I'm glad people enjoyed the poem! So, we've delved a bit into how romantic relationships are initiated--Shades of Gray also wrote a post recently that described the process in a way that made a lot of sense to me. It seems like the same factors for romance-- being in the right place and time combined with chemistry-- are similar to how friendships are initiated. I realize that I've never written about the topic of how friendships are formed. So here it goes...
I've realized that the making of good friends does not depend on the length we've known each other or shared interests. I've also realized fairly recently that even though I might want it to be otherwise, not everyone is going to become my best friend if I just put in enough effort. A friend is not a close friend is not a best friend, and people don't seem to move easily between categories. Despite the prevailing "wisdom", I've never been able to make friends simply by joining groups or doing activities. As a kid, I met my best friend because we happened to be sitting at the same picnic table. As an adult, friendships don't seem a whole lot less random. They've always seemed as dependent on the right time/place and chemistry as romantic relationships might be. Just like romance, there doesn't appear to be any formula for friendship, either.
I've realized that you can have an acquaintance for years who never really becomes your friend, even though on paper they might look like they should be. It also seems like people are more open to new friends at certain times in their lives, and you have to catch someone at the right time. If you do, you can stay friends with that person even if they move away or get busier later. If you don't, the friendship just isn't going to happen, no matter how much the two of you might share. That's why you aren't going to make friends from joining things alone. Of course, you have a better chance of making new friends if you meet new people. But it sometimes seems like you have to meet an exhausting number of new people (there go the thoughts of an introvert) to make one friend. Making friends (and maintaining friendships) is not always easy, especially for adults who are out of school, and deserves as much discussion as romantic relationships get.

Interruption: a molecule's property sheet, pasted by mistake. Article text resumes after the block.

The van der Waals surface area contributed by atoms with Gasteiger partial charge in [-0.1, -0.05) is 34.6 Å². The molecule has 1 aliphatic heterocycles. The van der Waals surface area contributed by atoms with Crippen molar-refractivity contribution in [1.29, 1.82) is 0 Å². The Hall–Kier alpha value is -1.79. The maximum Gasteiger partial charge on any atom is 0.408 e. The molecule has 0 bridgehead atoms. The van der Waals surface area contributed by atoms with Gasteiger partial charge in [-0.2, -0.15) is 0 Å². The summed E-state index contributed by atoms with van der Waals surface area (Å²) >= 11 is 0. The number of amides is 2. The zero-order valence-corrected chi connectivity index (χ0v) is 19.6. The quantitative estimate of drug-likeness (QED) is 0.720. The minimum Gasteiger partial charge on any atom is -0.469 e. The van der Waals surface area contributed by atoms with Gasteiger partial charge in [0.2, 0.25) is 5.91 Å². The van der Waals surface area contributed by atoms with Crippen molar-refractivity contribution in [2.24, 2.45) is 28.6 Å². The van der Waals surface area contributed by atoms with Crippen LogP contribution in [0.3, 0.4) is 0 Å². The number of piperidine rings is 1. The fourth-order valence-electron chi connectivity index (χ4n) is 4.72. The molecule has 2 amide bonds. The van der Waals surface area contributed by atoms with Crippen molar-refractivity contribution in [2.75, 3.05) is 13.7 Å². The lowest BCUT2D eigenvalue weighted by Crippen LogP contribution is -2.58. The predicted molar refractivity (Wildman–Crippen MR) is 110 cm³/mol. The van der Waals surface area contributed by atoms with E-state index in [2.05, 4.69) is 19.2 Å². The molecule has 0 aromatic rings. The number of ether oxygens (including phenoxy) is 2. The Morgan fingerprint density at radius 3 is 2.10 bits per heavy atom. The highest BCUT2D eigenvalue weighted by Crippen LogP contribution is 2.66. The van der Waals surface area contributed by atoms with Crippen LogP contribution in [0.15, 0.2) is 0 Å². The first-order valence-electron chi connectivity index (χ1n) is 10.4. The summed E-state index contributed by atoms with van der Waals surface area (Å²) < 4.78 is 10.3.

I wonder if technologies like Facebook are changing the way we view friendship at all. I know people that have 300, 500, 600+ friends on Facebook, and I'm sure they wouldn't consider all these people to really be friends. But it's strange how a "friend" can either be the most important person in your life or someone you hardly know. I wonder how other people define friendship-- do you call someone a friend based on length known, amount of time spent together, sense of connection felt, mutual interests, the fun you have, a sense of accountability, shared past, or something else entirely?
*Thanks to the writer of Edge of Everywhere for the conversation about friendship, among other things (and good company in the extreme cold)!